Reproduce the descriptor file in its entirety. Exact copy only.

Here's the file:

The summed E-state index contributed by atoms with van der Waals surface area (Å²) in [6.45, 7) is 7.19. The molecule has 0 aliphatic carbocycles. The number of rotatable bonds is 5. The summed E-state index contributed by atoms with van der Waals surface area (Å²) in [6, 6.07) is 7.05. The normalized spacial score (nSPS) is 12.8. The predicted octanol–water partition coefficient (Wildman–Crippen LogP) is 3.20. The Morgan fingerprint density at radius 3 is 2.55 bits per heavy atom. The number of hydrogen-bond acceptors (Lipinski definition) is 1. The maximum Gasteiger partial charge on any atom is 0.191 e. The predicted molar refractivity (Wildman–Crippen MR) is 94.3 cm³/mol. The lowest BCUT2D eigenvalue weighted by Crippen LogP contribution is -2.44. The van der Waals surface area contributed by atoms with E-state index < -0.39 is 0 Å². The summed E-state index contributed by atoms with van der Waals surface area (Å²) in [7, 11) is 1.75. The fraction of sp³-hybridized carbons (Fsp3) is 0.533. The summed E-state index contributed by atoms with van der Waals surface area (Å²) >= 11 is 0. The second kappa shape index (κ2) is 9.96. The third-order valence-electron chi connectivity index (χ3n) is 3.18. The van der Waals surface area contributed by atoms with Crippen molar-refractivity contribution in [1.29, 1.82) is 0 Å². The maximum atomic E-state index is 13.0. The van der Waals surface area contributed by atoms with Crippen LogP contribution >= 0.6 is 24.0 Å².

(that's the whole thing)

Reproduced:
The summed E-state index contributed by atoms with van der Waals surface area (Å²) in [6.45, 7) is 7.19. The molecule has 0 aliphatic carbocycles. The number of rotatable bonds is 5. The summed E-state index contributed by atoms with van der Waals surface area (Å²) in [6, 6.07) is 7.05. The normalized spacial score (nSPS) is 12.8. The predicted octanol–water partition coefficient (Wildman–Crippen LogP) is 3.20. The Morgan fingerprint density at radius 3 is 2.55 bits per heavy atom. The number of hydrogen-bond acceptors (Lipinski definition) is 1. The maximum Gasteiger partial charge on any atom is 0.191 e. The predicted molar refractivity (Wildman–Crippen MR) is 94.3 cm³/mol. The lowest BCUT2D eigenvalue weighted by Crippen LogP contribution is -2.44. The van der Waals surface area contributed by atoms with E-state index < -0.39 is 0 Å². The summed E-state index contributed by atoms with van der Waals surface area (Å²) in [7, 11) is 1.75. The fraction of sp³-hybridized carbons (Fsp3) is 0.533. The summed E-state index contributed by atoms with van der Waals surface area (Å²) >= 11 is 0. The second kappa shape index (κ2) is 9.96. The third-order valence-electron chi connectivity index (χ3n) is 3.18. The van der Waals surface area contributed by atoms with Crippen molar-refractivity contribution in [1.29, 1.82) is 0 Å². The maximum atomic E-state index is 13.0. The van der Waals surface area contributed by atoms with Crippen LogP contribution >= 0.6 is 24.0 Å².